Greek police fire tear gas at crowd protesting murder of police officer

Police fired tear gas at a crowd of hundreds of youths in Greece on Monday evening as they marched to an Athens square to commemorate a 22-year-old whose last moments were broadcast on live…

Greek police fire tear gas at crowd protesting murder of police officer

Police fired tear gas at a crowd of hundreds of youths in Greece on Monday evening as they marched to an Athens square to commemorate a 22-year-old whose last moments were broadcast on live television.

Greek police said there had been minor clashes and injuries but that they had managed to disperse the crowd without any injuries or damage to property. Police said they arrested 16 people, including protesters who attacked them.

The tensions were triggered by last week’s broadcast of a video showing Panagiotis Kammenos – a leader of Greece’s pro-European, anti-immigrant far-right party, Golden Dawn – throwing a Molotov cocktail into the street where a police officer had been shot dead during a riot on June 26.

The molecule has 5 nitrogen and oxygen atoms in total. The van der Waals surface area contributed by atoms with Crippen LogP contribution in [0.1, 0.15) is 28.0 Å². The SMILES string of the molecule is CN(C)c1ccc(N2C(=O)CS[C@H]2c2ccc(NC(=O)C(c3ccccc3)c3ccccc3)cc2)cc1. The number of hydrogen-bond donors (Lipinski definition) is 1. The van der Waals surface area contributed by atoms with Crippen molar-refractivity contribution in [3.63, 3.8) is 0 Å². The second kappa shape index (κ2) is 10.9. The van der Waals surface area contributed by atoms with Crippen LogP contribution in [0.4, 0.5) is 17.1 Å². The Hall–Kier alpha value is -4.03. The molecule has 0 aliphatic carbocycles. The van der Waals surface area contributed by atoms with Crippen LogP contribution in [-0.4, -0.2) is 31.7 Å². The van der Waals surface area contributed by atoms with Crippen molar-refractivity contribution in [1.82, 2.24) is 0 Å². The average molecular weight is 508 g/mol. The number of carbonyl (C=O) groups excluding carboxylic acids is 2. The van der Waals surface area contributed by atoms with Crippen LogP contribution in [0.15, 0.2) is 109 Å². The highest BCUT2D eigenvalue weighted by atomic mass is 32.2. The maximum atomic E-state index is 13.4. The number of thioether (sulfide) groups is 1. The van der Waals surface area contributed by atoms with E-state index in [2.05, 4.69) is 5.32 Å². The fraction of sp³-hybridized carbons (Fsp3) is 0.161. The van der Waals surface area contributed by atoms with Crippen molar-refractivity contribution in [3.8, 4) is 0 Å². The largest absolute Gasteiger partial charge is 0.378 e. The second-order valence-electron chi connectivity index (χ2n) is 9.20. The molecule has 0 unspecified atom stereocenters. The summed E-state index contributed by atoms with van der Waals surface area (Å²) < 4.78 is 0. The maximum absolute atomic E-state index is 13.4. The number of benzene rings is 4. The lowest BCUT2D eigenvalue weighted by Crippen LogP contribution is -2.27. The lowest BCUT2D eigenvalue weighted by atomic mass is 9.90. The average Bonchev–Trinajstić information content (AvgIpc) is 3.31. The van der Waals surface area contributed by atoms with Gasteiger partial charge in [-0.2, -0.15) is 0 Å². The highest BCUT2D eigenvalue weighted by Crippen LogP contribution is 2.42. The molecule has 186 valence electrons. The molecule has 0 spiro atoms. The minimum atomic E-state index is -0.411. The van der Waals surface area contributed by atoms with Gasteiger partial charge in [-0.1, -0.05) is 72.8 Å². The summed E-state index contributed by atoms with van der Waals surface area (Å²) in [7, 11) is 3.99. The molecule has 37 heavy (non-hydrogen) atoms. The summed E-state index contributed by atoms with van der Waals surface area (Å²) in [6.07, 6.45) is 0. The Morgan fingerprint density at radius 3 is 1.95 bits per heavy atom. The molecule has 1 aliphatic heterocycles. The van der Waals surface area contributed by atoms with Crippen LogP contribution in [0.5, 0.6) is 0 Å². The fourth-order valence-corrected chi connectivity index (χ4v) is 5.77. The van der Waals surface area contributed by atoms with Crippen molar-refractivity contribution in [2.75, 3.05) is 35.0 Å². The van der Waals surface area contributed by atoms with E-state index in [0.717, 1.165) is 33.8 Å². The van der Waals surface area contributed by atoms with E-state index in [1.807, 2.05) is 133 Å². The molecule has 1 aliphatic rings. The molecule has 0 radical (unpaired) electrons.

The video, taken as a violent crowd engulfed the police officer, showed him struggling to put down the bottle before he is shot by a police officer outside a café in Charalambos, a city south of Athens.

The violence demonstrated, yet again, the dynamism of the country’s far-right movement as it has rapidly gained popularity across Europe and while increasing its numbers of supporters.

Mr. Kammenos – who represents Greece’s current conservative-led coalition government and is seen as a possible future successor to Prime Minister Alexis Tsipras – described the video in an interview with the Greek weekly Analakshmi as the “aberration” that has hurt Greek society. He also went on to suggest that recent attacks on immigrants in the country could be connected to the fatal shooting of the police officer.

“Anyone who has the desire to unite and remove this current can join the protest against the golden police killer today and tomorrow,” he said.

The investigation into the fatal shooting of the police officer, 43-year-old Pavlos Fyssas, has been widened and there have been calls for a national public inquiry, but the investigations have been tainted by controversy.

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As fury rises, Greeks look to past for answers

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